AEDs and birth control (contraception)
Some AEDs (those that are ‘enzyme-inducing’) can make certain forms of birth control (including the morning after pill) less effective and increase the risk of an unplanned pregnancy. Enzyme inducing AEDs include:
- Carbamazepine (Tegretol)
- Lamotrigine (Lamictal)
- Oxcarbazepine (Trileptal)
- Phenobarbitone (PhenobarB)
- Phenytoin (Dilantin)
- Perampanel (Fycompa)
- Primidone (Mysoline)
- Rufinamide (Inovelon)
- Sodium valproate (Epilim, Valpro)
- Topiramate (Topamax)
The impact of taking hormonal contraception varies among women. Some women find that hormonal birth control increases seizure activity, whereas for others it decreases seizures or has no impact at all.
So, if you are considering contraception or already using contraception it’s a good idea to chat with your doctor about which method is right for you and why.
You may also want to visit the NPS Medicinewise website for further information about medications.
Contraception that can be affected by AEDs
A number of hormonal contraceptive methods can become less reliable when taking certain AED’s and increase your risk of an unplanned pregnancy.
- Combined oral contraceptive pill (‘the pill’). ‘The pill’ contains oestrogen and progesterone hormones and works by preventing the ovaries from releasing an egg each month. Some AEDs make the pill less effective. It may be recommended that a higher dose of the pill is taken, or an alternative birth control method used instead.
- Progesterone-only pill (‘mini pill’). The ‘mini pill’ contains the hormone progesterone and considered less effective than the combined pill. It not recommended as birth control if you are taking certain AEDs.
- Emergency contraceptive pill (‘the morning after pill’). The ‘morning after pill’ is a form of emergency contraception that can be taken within the first 72 hours after sex. Some AEDs can reduce its effectiveness, so it is a good idea to discuss the AEDs you are taking with the pharmacist if you are accessing the ‘morning after pill’.
- Contraceptive implant. These implants contain progesterone and are implanted under the skin in the arm. The contraceptive effectiveness of implants may be affected some AEDs.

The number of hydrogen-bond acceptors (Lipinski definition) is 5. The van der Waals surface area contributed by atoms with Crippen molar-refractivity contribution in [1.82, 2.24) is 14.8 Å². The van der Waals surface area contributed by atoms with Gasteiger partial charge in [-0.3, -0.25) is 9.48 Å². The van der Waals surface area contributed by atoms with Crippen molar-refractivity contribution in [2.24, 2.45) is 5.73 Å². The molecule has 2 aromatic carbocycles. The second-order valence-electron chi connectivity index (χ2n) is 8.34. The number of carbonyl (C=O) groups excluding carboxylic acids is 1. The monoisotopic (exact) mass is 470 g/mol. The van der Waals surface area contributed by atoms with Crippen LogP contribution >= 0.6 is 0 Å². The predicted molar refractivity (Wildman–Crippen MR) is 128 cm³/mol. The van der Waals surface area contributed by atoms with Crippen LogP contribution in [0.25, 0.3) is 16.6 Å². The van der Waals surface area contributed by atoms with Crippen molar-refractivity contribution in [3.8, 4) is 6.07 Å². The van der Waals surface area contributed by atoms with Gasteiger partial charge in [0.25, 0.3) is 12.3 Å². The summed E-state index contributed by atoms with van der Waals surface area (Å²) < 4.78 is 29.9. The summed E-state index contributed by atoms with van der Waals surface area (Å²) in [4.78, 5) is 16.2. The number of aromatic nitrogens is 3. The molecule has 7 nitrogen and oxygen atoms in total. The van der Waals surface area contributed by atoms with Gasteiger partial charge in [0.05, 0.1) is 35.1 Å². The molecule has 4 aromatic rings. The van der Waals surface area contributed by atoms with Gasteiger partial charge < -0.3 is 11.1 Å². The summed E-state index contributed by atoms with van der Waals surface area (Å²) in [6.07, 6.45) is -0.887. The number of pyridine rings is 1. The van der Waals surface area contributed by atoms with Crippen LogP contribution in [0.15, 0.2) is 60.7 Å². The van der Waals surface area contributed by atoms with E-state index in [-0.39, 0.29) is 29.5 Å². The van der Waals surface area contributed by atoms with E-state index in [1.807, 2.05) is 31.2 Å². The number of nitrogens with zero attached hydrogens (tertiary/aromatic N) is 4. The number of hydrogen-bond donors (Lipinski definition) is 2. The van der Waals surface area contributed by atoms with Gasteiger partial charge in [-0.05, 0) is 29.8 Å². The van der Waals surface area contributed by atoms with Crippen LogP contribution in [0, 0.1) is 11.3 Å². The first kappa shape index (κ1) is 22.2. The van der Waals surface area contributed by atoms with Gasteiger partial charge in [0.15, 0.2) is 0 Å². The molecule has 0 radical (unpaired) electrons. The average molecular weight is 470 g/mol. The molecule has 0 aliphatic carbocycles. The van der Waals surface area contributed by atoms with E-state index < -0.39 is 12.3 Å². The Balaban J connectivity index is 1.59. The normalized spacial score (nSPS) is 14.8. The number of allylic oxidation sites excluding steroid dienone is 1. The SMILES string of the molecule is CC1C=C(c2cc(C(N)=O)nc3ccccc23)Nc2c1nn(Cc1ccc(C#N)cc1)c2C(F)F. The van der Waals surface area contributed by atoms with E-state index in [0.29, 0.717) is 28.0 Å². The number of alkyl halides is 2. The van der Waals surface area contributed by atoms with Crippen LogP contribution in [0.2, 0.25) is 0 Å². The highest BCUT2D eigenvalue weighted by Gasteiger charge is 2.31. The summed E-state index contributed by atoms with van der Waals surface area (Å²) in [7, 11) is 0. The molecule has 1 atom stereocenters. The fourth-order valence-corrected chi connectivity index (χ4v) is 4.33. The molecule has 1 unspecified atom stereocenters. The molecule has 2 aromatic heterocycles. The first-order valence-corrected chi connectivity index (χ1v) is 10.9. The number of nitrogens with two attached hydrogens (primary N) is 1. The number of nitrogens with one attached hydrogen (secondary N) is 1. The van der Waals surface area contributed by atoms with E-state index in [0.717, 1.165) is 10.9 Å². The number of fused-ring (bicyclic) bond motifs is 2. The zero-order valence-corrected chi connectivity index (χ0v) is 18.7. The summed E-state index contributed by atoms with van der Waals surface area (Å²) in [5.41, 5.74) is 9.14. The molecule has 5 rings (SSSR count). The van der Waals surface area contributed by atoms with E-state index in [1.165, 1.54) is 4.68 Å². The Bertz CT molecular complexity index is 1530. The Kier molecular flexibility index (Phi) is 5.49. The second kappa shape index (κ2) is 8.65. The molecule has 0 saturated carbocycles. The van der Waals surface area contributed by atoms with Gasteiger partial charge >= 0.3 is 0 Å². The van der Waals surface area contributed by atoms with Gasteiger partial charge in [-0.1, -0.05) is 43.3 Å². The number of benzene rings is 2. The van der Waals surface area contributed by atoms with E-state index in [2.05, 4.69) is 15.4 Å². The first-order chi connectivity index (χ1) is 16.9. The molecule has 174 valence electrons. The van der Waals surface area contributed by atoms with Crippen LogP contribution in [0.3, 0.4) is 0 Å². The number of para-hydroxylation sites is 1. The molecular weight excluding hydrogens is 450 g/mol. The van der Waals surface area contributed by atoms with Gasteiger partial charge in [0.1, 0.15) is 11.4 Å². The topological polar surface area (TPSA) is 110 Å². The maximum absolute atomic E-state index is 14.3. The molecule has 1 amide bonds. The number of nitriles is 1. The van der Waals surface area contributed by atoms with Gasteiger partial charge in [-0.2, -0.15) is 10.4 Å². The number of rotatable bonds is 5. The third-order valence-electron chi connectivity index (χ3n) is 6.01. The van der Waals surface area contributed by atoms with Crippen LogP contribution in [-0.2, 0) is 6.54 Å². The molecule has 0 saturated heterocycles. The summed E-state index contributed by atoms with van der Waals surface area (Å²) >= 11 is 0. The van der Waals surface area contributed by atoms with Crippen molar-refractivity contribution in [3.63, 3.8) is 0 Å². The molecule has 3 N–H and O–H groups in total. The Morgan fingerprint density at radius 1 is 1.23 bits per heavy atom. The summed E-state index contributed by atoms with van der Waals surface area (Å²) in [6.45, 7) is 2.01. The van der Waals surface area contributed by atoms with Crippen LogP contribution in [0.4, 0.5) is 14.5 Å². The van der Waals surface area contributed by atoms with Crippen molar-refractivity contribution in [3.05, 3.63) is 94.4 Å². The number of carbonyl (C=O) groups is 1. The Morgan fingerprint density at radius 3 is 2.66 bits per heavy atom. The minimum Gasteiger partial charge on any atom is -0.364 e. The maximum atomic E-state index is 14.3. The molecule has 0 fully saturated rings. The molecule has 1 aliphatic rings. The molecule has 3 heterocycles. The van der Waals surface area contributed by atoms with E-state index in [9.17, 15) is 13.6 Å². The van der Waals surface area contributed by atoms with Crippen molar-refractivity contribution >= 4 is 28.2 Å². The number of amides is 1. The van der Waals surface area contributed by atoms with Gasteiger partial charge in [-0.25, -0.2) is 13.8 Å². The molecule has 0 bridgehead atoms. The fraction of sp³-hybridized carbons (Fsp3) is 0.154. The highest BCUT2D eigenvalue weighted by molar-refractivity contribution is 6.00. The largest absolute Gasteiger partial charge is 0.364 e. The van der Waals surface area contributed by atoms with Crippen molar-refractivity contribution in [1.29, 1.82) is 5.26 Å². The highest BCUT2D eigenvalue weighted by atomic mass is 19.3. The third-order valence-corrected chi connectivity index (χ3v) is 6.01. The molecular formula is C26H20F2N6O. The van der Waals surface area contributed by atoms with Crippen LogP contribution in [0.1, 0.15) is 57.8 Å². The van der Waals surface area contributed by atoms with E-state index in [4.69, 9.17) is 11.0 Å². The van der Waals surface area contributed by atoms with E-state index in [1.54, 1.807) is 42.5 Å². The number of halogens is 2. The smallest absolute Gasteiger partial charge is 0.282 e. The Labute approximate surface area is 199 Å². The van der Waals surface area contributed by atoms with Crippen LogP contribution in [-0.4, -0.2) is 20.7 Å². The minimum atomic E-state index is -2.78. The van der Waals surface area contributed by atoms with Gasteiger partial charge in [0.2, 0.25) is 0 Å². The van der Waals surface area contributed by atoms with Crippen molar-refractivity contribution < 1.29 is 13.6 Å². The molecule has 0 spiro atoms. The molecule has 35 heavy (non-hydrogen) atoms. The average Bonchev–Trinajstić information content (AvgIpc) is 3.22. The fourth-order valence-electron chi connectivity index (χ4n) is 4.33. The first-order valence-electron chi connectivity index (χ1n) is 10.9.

- Vaginal Ring. This soft plastic ring contains the hormones oestrogen and progesterone. Like the combined oral contraceptive pill it works to prevent the ovaries from releasing an egg each month. This may not be an effective method of birth control if taking certain AEDs.
- Natural contraception (‘rhythm method’). Natural contraception means working out which times in your menstrual cycle are ‘safer’ times to have sex. This method can be affected by hormonal changes in the body and it can be unpredictable. Because of this it is not recommended if you are taking AEDs.
It is important to remember that hormonal contraceptive methods do not give protection from sexually transmitted diseases (STIs). For more information about this visit Family Planning Victoria.
Contraception methods not affected by AEDs
- Contraceptive injections (such as Depo Provera). Women with epilepsy often have an injection every 10 weeks.
- Intra-uterine devices such as a Mirena IUD.
Lamotrigine (Lamictal) and contraception
Some oral contraceptives can affect how well AEDs work. Some studies have shown that oral contraceptives affect how much lamotrigine (Lamictal) stays in your blood. If you are taking this medication, other forms of contraception such as condoms, diaphragms, contraception injections or Intra-uterine devices may be more suitable for you.